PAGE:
Arduino IoT projects – getting started with a SIM900 GSM Module with example

Arduino IoT projects – getting started with a SIM900 GSM Module

Introduction

IoT projects have become a culture among developers, and in the midst of some very interesting projects and business opportunities, the Tech market is booming with huge new investments being made on it. One of the key aspects of the internet of things is the capability of remote controlling devices from anywhere in the world. Dedicated networks are therefore being designed for such applications.

That's why we think you should know how to make your own IoT products!



Many IoT products have used WiFi and RF networks, but suffer from challenges of signal range. To be honest, ‘true’ IoT devices would be location-agnostic and connect to the internet from wherever they may be.

Arduino IoT Projects. Source: Udemy
Taking this approach, a good mode of communication is GSM via a Sim Card, due to its vast coverage and now a simplified way to develop on, thanks to the ready-to-use online support. GSM makes use of mobile technologies like 3G and 4G to connect a device to mobile services and the internet.

There are also ways of setting up your own IoT projects using Arduino quickly, easily and at minimal cost! Let's get into how to do that.

Choosing a Module

There are several GSM Ardiuno Shields or even stand-alone development modules that allow you to build devices capable of communicating with each other at great distances. There isn’t an official Arduino GSM shield, although a large number of third parties provide GSM shields that work equally well.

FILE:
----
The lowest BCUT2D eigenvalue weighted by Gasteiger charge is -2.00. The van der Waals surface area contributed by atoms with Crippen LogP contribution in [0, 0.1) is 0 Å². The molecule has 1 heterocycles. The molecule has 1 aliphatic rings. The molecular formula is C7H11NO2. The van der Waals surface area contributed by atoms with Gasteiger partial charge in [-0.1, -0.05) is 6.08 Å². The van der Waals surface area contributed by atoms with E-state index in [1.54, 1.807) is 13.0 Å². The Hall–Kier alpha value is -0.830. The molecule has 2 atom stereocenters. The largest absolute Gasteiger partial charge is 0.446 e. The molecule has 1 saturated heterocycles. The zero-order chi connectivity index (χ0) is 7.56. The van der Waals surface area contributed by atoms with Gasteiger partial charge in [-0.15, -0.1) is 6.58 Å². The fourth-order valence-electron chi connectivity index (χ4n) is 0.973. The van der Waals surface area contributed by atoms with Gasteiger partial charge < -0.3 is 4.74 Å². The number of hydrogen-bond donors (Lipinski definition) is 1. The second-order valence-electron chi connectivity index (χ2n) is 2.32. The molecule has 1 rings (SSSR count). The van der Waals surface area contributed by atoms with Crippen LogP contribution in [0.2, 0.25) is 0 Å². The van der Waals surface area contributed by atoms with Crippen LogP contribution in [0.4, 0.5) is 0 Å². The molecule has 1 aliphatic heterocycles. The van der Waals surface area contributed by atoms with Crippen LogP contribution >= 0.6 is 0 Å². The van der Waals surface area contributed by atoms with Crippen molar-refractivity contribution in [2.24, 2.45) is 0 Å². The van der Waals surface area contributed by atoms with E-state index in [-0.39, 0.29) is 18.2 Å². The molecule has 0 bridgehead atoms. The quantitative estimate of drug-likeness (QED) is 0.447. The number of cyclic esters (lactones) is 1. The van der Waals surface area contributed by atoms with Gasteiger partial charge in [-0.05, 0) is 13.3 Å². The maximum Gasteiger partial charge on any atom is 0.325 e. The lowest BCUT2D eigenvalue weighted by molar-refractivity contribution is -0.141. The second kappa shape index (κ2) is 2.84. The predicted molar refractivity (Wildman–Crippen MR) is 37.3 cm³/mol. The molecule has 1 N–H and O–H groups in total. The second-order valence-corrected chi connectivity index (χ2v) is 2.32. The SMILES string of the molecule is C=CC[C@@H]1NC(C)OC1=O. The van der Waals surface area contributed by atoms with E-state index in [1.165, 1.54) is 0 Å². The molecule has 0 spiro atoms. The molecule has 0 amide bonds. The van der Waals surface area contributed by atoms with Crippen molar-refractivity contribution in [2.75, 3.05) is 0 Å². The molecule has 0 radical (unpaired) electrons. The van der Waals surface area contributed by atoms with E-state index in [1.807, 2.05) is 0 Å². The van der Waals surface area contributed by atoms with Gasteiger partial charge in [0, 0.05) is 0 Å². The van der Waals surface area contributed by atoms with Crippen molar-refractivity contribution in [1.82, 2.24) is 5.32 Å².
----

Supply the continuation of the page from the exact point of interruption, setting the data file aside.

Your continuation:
The Sim900 Chipset found on the GSM Module
We strongly recommend using a SIM900 Module. This is a development module that houses a GSM Chip, accepts a SIM Card and provides you almost all mobile functionality including SMS, Calling, Internet Connectivity and more. This module makes it possible to harness all these functions in your Arduino, Raspberry Pi or other Microcontroller projects via AT Commands using UART Serial.

To use the Sim900 Module, you will need a SIM Card with GPRS activated. You simply insert the SIM Card into the module when you want to use it.

This module supports 2G/EDGE networks. So choose your SIM Card accordingly.
Jio works on 4G and unfortunately won't be supported.

Since you can send commands to the Module via UART, you don’t even need a separate library to get started with it. You can simply use the built-in Serial or a SoftwareSerial library.

The Sim900 Module designed to easily connect with Arduino

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Setting it up for AT Commands

To set up the SIM900 Module with the Arduino Uno, follow this connection diagram. This SIM900 Module comes with a 12V power port. It must be powered via a 12V 2A power adapter. Make sure that the Arduino and the Modules have their ground pins connected.

Follow these connections:
Connect the Module GND to Arduino GND
Connect the Module TX to Arduino Pin 7